2009 Mercedes-Benz CLK63 AMG Problems
RepairPal has identified the most common problems with the 2009 Mercedes-Benz CLK63 AMG based on complaints from actual vehicle owners. We'll tell you what the problem is and what it'll take to fix it.
Ball joints can wear out prematurely, causing wear in the tires.
The heating, ventilation and AC (HVAC) heater box is susceptible to mildew buildup. This can result in a musty odor from the HVAC system, most noticeable when the system is first turned on.
The sway bar end link joints may wear and cause a knocking noise over bumps. Loose or warn links should be replaced to correct this type of noise.
A vibration felt through the center floor of the vehicle can be caused by driveshaft flex discs, which crack and shred, causing excessive driveshaft movement. Not repairing these can cause damage to the driveshaft center support bearing, or, in the worst case scenario, damage to the transmission or differential.
High mileage or older vehicles commonly develop leaks from the differential seals and/or cover. Our technicians recommend a complete reseal of the differential unit whenever these leaks are repaired.
Computer control modules for the seats and doors, the CD changer, and the brake lamp switch tend to fail.
Going over large bumps in convertible models may cause the roll bar to deploy, rendering the roof inoperative. Special tools are generally required to return the roll bar to its stowed position.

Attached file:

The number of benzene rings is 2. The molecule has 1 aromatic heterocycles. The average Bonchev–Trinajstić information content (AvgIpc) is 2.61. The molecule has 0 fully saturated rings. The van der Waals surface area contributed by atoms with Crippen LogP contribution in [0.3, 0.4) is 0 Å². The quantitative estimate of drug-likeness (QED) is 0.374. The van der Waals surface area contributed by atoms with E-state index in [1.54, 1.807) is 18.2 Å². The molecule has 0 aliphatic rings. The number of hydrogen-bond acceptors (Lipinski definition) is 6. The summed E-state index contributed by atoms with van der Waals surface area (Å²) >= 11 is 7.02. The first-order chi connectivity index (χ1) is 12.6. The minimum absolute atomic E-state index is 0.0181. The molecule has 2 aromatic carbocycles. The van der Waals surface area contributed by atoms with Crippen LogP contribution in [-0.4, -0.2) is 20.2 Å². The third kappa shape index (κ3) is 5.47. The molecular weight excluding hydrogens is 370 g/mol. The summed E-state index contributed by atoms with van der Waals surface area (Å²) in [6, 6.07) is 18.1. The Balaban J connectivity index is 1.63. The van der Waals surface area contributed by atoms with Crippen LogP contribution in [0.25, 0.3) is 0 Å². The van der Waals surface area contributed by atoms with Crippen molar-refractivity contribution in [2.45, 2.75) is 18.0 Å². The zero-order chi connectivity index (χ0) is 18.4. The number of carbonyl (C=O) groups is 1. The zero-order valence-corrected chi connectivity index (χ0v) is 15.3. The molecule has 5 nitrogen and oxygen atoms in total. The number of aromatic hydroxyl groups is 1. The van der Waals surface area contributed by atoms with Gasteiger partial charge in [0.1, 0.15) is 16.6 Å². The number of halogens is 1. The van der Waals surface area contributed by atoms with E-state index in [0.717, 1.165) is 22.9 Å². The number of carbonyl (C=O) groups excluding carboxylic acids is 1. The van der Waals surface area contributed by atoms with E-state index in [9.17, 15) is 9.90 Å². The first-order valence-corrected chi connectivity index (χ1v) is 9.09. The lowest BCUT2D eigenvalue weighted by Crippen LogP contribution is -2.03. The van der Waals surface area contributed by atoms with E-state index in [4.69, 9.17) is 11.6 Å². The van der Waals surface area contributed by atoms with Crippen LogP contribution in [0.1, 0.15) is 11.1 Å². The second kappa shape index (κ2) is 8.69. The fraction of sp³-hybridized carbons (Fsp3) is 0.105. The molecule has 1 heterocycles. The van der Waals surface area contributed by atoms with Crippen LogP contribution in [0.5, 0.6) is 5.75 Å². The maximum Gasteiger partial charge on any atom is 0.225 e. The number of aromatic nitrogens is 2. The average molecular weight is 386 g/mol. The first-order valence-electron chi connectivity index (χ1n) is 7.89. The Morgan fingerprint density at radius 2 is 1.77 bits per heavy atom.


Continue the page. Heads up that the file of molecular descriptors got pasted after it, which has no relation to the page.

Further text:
Torque thrust bushings in the front suspension may crack and leak oil, this causes steering alignment problems and excessive tire wear. Another symptom of a worn bushing is a clunk or thud noted when turning, on hard acceleration, or hard braking.
A repetitive clicking noise from behind the center area of the dash panel is usually caused by a broken stepper motor actuating arm. The actuating arm controls the direction of air flow in the climate control system. Disassembly of the center console will be required to access and change the broken arm with the updated, reinforced part.
Vehicles equipped with a 7-speed automatic transmission may develop a rough shifting condition, most commonly going up from first to second gear and going down from third to second or second to first gear. Our technicians tell us this is due to an internal component failure. Mercedes has released updated parts; the transmission will need to be removed and disassembled to complete the necessary repairs.
Cup holders in the dash are known to break requiring repair or replacement.